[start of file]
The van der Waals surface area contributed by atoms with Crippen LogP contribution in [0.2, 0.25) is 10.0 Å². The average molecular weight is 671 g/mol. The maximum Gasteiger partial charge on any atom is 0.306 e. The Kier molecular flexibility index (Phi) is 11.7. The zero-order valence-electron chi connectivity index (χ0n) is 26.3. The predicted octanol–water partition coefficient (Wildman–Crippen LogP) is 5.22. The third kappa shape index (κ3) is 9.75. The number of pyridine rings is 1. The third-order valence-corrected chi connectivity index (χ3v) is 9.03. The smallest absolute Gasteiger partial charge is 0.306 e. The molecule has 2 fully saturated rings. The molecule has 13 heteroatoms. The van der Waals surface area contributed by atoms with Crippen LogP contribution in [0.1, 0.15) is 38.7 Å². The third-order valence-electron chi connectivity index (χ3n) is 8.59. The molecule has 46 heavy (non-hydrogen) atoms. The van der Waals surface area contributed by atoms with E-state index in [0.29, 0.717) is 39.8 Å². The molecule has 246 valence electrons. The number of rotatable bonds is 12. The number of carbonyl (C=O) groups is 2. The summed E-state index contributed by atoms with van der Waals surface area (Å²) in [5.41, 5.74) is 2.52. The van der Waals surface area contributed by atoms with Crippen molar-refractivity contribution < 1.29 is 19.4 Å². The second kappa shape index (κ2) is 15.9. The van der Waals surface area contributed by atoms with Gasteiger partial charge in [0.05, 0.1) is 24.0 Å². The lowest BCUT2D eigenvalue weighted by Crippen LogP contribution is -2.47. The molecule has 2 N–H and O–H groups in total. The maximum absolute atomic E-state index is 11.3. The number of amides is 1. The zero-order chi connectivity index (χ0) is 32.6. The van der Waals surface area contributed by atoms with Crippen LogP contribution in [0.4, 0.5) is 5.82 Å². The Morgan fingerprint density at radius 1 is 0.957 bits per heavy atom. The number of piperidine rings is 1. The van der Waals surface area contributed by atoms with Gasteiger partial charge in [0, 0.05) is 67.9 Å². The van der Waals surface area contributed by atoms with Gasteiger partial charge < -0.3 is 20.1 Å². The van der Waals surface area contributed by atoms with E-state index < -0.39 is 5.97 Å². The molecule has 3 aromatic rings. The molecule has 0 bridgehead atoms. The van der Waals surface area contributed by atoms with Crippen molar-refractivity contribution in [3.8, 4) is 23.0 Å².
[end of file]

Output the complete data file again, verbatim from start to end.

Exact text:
The van der Waals surface area contributed by atoms with Crippen LogP contribution in [0.2, 0.25) is 10.0 Å². The average molecular weight is 671 g/mol. The maximum Gasteiger partial charge on any atom is 0.306 e. The Kier molecular flexibility index (Phi) is 11.7. The zero-order valence-electron chi connectivity index (χ0n) is 26.3. The predicted octanol–water partition coefficient (Wildman–Crippen LogP) is 5.22. The third kappa shape index (κ3) is 9.75. The number of pyridine rings is 1. The third-order valence-corrected chi connectivity index (χ3v) is 9.03. The smallest absolute Gasteiger partial charge is 0.306 e. The molecule has 2 fully saturated rings. The molecule has 13 heteroatoms. The van der Waals surface area contributed by atoms with Crippen LogP contribution in [0.1, 0.15) is 38.7 Å². The third-order valence-electron chi connectivity index (χ3n) is 8.59. The molecule has 46 heavy (non-hydrogen) atoms. The van der Waals surface area contributed by atoms with E-state index in [0.29, 0.717) is 39.8 Å². The molecule has 246 valence electrons. The number of rotatable bonds is 12. The number of carbonyl (C=O) groups is 2. The summed E-state index contributed by atoms with van der Waals surface area (Å²) in [5.41, 5.74) is 2.52. The van der Waals surface area contributed by atoms with Crippen molar-refractivity contribution < 1.29 is 19.4 Å². The second kappa shape index (κ2) is 15.9. The van der Waals surface area contributed by atoms with Gasteiger partial charge in [0.05, 0.1) is 24.0 Å². The lowest BCUT2D eigenvalue weighted by Crippen LogP contribution is -2.47. The molecule has 2 N–H and O–H groups in total. The maximum absolute atomic E-state index is 11.3. The number of amides is 1. The zero-order chi connectivity index (χ0) is 32.6. The van der Waals surface area contributed by atoms with Crippen LogP contribution in [0.4, 0.5) is 5.82 Å². The Morgan fingerprint density at radius 1 is 0.957 bits per heavy atom. The number of piperidine rings is 1. The van der Waals surface area contributed by atoms with Gasteiger partial charge in [0, 0.05) is 67.9 Å². The van der Waals surface area contributed by atoms with Gasteiger partial charge < -0.3 is 20.1 Å². The van der Waals surface area contributed by atoms with E-state index < -0.39 is 5.97 Å². The molecule has 3 aromatic rings. The molecule has 0 bridgehead atoms. The van der Waals surface area contributed by atoms with Crippen molar-refractivity contribution in [3.8, 4) is 23.0 Å².